What About Headless?

Headless, or decoupled Drupal, has been another hot topic in the frontend world (Check out our Decoupled CMS resource page). Some developers prefer the flexibility and creativity it allows them, while others prefer the built-in functionality of the Drupal theming system. A growing number of developers, especially those at agencies catering to varied client specs, find use cases for both. When asked about the increasingly popular decoupled conversation, Heide explained his stance. “Developers came to me and said, ‘Twig is what we’re working on, and it will change everything’. When I saw what we could do, I was sold. But yes, of course headless has potential to do some really cool things. I think it’s great that developers have more tools to work with.”

If you’re wondering what those cases are, take a look at Josh Koenig’s recent post, where he spent some time explaining decoupled architecture in both WordPress and Drupal, or our case study with Manatí, an agency that paired a Drupal backend with Angular.js and a robust maps API to let users easily contribute content.

I don’t see headless as a competitor. It’s going to have significant impact, in a good way—it’s just going to give people more options.

Still, Morten admits he’s been focused on Drupal 8 theming—and has high hopes for its long-term viability. “Some people just want to build a site, without a node server or anything. There will be a lot of new Drupal developers who are excited about the frontend possibilities in D8, and they’re the ones who will help guide us in how to keep making improvements.”

What the Future Looks Like for Drupal 

At this point in his journey fighting for the frontend cause, Morten is confident that he and his cohorts have a good idea of what people want—and that Twig is on the right track. But he knows it’s easy to get off-course in a leadership role, forgetting what people who use D8’s theming every day might need as things progress. The answer to staying on track, he believes,  is dedicating a great deal of time to testing and getting feedback to refine and improve upon what they’ve started.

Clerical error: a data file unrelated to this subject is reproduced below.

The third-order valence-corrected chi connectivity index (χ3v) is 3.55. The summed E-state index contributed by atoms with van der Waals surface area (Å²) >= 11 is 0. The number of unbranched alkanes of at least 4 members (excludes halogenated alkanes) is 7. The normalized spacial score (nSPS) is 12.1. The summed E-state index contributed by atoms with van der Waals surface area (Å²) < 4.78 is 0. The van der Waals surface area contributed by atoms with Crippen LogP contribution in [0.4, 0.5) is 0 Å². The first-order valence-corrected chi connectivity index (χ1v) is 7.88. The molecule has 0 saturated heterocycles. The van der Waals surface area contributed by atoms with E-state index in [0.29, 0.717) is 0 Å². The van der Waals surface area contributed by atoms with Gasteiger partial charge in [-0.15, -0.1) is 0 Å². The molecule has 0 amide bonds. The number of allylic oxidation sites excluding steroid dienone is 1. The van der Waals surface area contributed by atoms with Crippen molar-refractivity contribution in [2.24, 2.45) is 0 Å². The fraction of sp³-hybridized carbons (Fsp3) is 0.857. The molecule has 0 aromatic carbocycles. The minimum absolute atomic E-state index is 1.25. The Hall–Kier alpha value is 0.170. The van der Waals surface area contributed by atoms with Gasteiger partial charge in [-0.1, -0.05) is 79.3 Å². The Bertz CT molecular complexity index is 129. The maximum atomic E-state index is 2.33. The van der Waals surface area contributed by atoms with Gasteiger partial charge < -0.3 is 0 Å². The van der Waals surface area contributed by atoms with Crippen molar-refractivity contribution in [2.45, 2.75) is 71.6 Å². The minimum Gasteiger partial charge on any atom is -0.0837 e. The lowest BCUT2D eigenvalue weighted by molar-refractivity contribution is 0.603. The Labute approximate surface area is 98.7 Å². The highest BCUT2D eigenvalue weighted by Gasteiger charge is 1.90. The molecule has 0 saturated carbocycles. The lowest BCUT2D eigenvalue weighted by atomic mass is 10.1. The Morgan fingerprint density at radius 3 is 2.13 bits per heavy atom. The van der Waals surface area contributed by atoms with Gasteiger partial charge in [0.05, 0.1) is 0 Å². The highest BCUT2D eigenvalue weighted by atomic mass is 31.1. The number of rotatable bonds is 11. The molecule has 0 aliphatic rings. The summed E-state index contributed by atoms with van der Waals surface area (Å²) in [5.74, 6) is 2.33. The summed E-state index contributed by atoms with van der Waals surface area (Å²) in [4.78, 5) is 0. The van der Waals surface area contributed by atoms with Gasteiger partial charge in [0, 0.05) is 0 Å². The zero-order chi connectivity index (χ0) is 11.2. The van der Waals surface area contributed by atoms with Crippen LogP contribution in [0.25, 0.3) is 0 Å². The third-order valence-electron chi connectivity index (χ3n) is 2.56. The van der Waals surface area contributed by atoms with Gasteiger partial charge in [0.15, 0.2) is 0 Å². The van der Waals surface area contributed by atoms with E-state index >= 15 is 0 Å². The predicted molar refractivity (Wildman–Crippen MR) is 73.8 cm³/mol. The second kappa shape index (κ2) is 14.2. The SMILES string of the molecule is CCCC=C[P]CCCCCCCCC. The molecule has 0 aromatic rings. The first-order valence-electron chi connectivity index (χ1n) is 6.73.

At the end of the day, what I wanted to do nine years ago—and what I still want to do—is to let developers build great things and designers make them look amazing.

He gives the website management platform a shoutout, too. Having known the Pantheon team for years, he cites platforms like ours as allowing developers to focus on their specialties. “When you guys came around, I thought, ‘Great, I don’t have to think about the backend and the infrastructure anymore.’ It made sense”. His vision is that frontend developers will just get to design, build themes, and find ways to improve frontend architecture. “I don’t care about servers and deployment,” he said. “It’s so far from what I do”.

He expects some renewed hype around Drupal as developers find more and more flexibility for interesting frontend advancements. In fact, his prediction is that new theming system (along with configuration management) will be one of the two most impactful changes in Drupal.

This is going to be the biggest change, and the biggest thing driving the drupal adoption rate. Because it’s gonna be so damn easy as a web designer to get things done.

After years of pushing for change in the Drupal community, Morten’s finally getting to sit back and see some of the effects. While it’s easy to worry that they made wrong decisions, he noted (“No guts, no glory!”),  it’s incredibly encouraging coming to an event like DrupalCon and watching frontenders get excited about building Drupal sites.

“We’ve made some pretty significant changes. It’s time to start viewing Drupal 8 as a finished product, keep making improvements, and enjoy what we’ve built,” says Morten. If the hype at Drupal camps all over the world this year is any indication,  Morten and the Drupal Twig contributors who’ve dedicated many, many hours of their careers to Drupal 8 will have a lot to enjoy.

You can learn more about Drupal 8 theming on the Twig website and by reading the Drupal 8 theming guide. Or, watch Morten’s session on D8 theming at DrupalCon LA.

Topics Website Technology, Development, Drupal